Downing Street Tells Nicola Sturgeon 'Now Is Not The Time' For Another Scottish Referendum

The first minister is preparing to set out her plans for a second vote.
Nicola Sturgeon wants to hold a referendum next October.
Nicola Sturgeon wants to hold a referendum next October.
Lesley Martin via PA Wire/PA Images

Downing Street has told Nicola Sturgeon that “now is not the time” for another referendum on Scottish independence.

The warning came as the first minister prepares to outline how she plans to hold so-called “indyref2” in October next year.

Speaking ahead of her speech this afternoon, Sturgeon said that since voters elected a majority of pro-independence MSPs at Holyrood, it is “the people’s will which must prevail”.

“That may be an inconvenient truth for our political opponents, but it is a simple and unavoidable truth nonetheless,” she said.

In order for any independence referendum to be legal, Westminster must hand the Scottish Parliament the power to hold one.

But a spokesman for the prime minister said: “Our position remains the same, that now is not the time to be talking about another referendum.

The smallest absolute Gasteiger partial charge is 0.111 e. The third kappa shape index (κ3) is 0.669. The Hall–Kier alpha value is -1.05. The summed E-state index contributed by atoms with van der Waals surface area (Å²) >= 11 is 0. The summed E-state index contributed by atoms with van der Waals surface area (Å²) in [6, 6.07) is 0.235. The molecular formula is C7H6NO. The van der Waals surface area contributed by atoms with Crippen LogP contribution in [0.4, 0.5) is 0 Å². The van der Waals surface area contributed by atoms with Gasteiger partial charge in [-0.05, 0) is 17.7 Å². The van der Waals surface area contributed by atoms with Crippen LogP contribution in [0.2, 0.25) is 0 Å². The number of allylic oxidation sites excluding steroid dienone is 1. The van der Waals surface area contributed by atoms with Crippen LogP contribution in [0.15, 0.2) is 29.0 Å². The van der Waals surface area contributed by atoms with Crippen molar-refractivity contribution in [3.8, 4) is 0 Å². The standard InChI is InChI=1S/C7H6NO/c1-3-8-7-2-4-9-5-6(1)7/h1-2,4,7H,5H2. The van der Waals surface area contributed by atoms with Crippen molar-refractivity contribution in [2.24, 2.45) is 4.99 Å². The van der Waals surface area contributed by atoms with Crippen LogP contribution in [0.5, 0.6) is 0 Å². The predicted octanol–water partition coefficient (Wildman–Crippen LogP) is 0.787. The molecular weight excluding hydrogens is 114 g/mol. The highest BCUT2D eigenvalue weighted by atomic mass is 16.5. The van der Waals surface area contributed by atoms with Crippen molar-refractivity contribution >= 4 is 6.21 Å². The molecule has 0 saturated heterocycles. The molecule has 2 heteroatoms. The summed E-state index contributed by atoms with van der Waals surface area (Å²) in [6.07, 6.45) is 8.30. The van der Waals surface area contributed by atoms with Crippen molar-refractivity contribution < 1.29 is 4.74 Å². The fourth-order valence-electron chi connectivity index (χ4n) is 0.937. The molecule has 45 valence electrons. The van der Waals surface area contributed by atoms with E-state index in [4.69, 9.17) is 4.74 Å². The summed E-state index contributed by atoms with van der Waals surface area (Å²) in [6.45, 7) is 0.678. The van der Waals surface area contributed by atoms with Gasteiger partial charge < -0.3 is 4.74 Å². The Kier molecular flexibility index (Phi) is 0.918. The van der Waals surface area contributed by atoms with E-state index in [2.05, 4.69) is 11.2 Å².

“People across Scotland rightly want and expect to see both governments continuing to work together to focus on the issues that we know are facing people in Scotland and the rest of the United Kingdom.”

In the first referendum, which was held in 2014, Scots voted 55 per cent to 45 per cent to stay in the UK.

At the time, Sturgeon and then-SNP leader Alex Salmond repeatedly said it was a “once in a generation” vote.

But the first minister said: “The UK is either a partnership of consent or it is not a partnership worthy of the name.

“Westminster rule over Scotland cannot be based on anything other than a consented, voluntary partnership.

“It is time to give people the democratic choice they have voted for, and then with independence to build a more prosperous, fairer country in a true partnership of equals between Scotland and our friends in the rest of the UK.”

It has been reported that Sturgeon could hold a “consultative” referendum without the need for Westminster’s approval, but that is likely to be boycotted by both Labour and the Conservatives.

Before You Go